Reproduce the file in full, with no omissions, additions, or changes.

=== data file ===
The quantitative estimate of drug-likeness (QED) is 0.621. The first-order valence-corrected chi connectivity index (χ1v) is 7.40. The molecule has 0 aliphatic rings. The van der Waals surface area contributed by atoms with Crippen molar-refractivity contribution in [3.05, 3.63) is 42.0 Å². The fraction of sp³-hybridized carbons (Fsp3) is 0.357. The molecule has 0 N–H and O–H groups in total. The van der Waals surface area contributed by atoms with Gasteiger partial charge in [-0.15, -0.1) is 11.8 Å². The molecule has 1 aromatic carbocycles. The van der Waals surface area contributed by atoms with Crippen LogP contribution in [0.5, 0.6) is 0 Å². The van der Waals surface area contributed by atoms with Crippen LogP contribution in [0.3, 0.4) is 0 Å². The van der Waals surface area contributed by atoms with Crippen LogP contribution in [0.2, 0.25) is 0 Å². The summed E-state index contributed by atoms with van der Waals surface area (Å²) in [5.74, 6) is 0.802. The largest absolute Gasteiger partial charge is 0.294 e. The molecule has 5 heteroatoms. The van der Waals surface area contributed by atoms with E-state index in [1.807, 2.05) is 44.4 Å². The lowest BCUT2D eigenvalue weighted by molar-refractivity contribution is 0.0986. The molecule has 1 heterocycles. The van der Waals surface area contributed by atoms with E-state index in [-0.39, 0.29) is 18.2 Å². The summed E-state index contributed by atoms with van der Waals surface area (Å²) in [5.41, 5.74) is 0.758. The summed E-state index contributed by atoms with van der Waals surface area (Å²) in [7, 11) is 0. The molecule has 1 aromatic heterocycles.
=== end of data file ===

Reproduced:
The quantitative estimate of drug-likeness (QED) is 0.621. The first-order valence-corrected chi connectivity index (χ1v) is 7.40. The molecule has 0 aliphatic rings. The van der Waals surface area contributed by atoms with Crippen molar-refractivity contribution in [3.05, 3.63) is 42.0 Å². The fraction of sp³-hybridized carbons (Fsp3) is 0.357. The molecule has 0 N–H and O–H groups in total. The van der Waals surface area contributed by atoms with Gasteiger partial charge in [-0.15, -0.1) is 11.8 Å². The molecule has 1 aromatic carbocycles. The van der Waals surface area contributed by atoms with Crippen LogP contribution in [0.5, 0.6) is 0 Å². The van der Waals surface area contributed by atoms with Crippen LogP contribution in [0.3, 0.4) is 0 Å². The van der Waals surface area contributed by atoms with Crippen LogP contribution in [0.2, 0.25) is 0 Å². The summed E-state index contributed by atoms with van der Waals surface area (Å²) in [5.74, 6) is 0.802. The largest absolute Gasteiger partial charge is 0.294 e. The molecule has 5 heteroatoms. The van der Waals surface area contributed by atoms with E-state index in [1.807, 2.05) is 44.4 Å². The lowest BCUT2D eigenvalue weighted by molar-refractivity contribution is 0.0986. The molecule has 1 heterocycles. The van der Waals surface area contributed by atoms with E-state index in [-0.39, 0.29) is 18.2 Å². The summed E-state index contributed by atoms with van der Waals surface area (Å²) in [5.41, 5.74) is 0.758. The summed E-state index contributed by atoms with van der Waals surface area (Å²) in [7, 11) is 0. The molecule has 1 aromatic heterocycles.